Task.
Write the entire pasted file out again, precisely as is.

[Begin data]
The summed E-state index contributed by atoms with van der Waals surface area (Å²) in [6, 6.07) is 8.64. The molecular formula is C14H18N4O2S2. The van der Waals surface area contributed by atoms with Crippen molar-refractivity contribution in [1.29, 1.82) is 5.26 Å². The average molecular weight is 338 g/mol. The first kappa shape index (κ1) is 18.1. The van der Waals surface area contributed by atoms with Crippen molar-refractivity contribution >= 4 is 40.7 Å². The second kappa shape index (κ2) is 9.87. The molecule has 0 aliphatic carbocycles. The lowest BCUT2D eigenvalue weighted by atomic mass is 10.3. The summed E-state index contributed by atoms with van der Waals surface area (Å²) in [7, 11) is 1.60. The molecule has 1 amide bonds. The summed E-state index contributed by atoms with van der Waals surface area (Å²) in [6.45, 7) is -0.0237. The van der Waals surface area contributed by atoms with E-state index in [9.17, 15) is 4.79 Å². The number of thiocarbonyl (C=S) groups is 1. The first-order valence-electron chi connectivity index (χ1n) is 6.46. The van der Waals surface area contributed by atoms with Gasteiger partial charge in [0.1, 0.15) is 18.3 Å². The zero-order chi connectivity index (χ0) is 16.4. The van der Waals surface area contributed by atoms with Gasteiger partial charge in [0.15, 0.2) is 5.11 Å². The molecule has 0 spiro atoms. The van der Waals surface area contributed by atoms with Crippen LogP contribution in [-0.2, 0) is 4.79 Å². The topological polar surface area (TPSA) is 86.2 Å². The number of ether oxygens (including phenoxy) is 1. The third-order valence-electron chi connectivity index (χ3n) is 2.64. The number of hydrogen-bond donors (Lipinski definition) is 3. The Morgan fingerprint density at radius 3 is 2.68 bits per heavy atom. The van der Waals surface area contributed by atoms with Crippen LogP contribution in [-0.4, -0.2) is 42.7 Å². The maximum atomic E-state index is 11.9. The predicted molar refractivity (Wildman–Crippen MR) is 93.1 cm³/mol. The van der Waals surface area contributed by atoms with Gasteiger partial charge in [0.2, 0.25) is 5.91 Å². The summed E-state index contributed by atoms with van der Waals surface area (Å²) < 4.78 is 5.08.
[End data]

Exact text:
The summed E-state index contributed by atoms with van der Waals surface area (Å²) in [6, 6.07) is 8.64. The molecular formula is C14H18N4O2S2. The van der Waals surface area contributed by atoms with Crippen molar-refractivity contribution in [1.29, 1.82) is 5.26 Å². The average molecular weight is 338 g/mol. The first kappa shape index (κ1) is 18.1. The van der Waals surface area contributed by atoms with Crippen molar-refractivity contribution >= 4 is 40.7 Å². The second kappa shape index (κ2) is 9.87. The molecule has 0 aliphatic carbocycles. The lowest BCUT2D eigenvalue weighted by atomic mass is 10.3. The summed E-state index contributed by atoms with van der Waals surface area (Å²) in [7, 11) is 1.60. The molecule has 1 amide bonds. The summed E-state index contributed by atoms with van der Waals surface area (Å²) in [6.45, 7) is -0.0237. The van der Waals surface area contributed by atoms with E-state index in [9.17, 15) is 4.79 Å². The number of thiocarbonyl (C=S) groups is 1. The first-order valence-electron chi connectivity index (χ1n) is 6.46. The van der Waals surface area contributed by atoms with Gasteiger partial charge in [0.1, 0.15) is 18.3 Å². The zero-order chi connectivity index (χ0) is 16.4. The van der Waals surface area contributed by atoms with Gasteiger partial charge in [0.15, 0.2) is 5.11 Å². The molecule has 0 spiro atoms. The van der Waals surface area contributed by atoms with Crippen LogP contribution in [-0.2, 0) is 4.79 Å². The topological polar surface area (TPSA) is 86.2 Å². The number of ether oxygens (including phenoxy) is 1. The third-order valence-electron chi connectivity index (χ3n) is 2.64. The number of hydrogen-bond donors (Lipinski definition) is 3. The Morgan fingerprint density at radius 3 is 2.68 bits per heavy atom. The van der Waals surface area contributed by atoms with Crippen LogP contribution in [-0.4, -0.2) is 42.7 Å². The maximum atomic E-state index is 11.9. The predicted molar refractivity (Wildman–Crippen MR) is 93.1 cm³/mol. The van der Waals surface area contributed by atoms with Gasteiger partial charge in [0.2, 0.25) is 5.91 Å². The summed E-state index contributed by atoms with van der Waals surface area (Å²) < 4.78 is 5.08.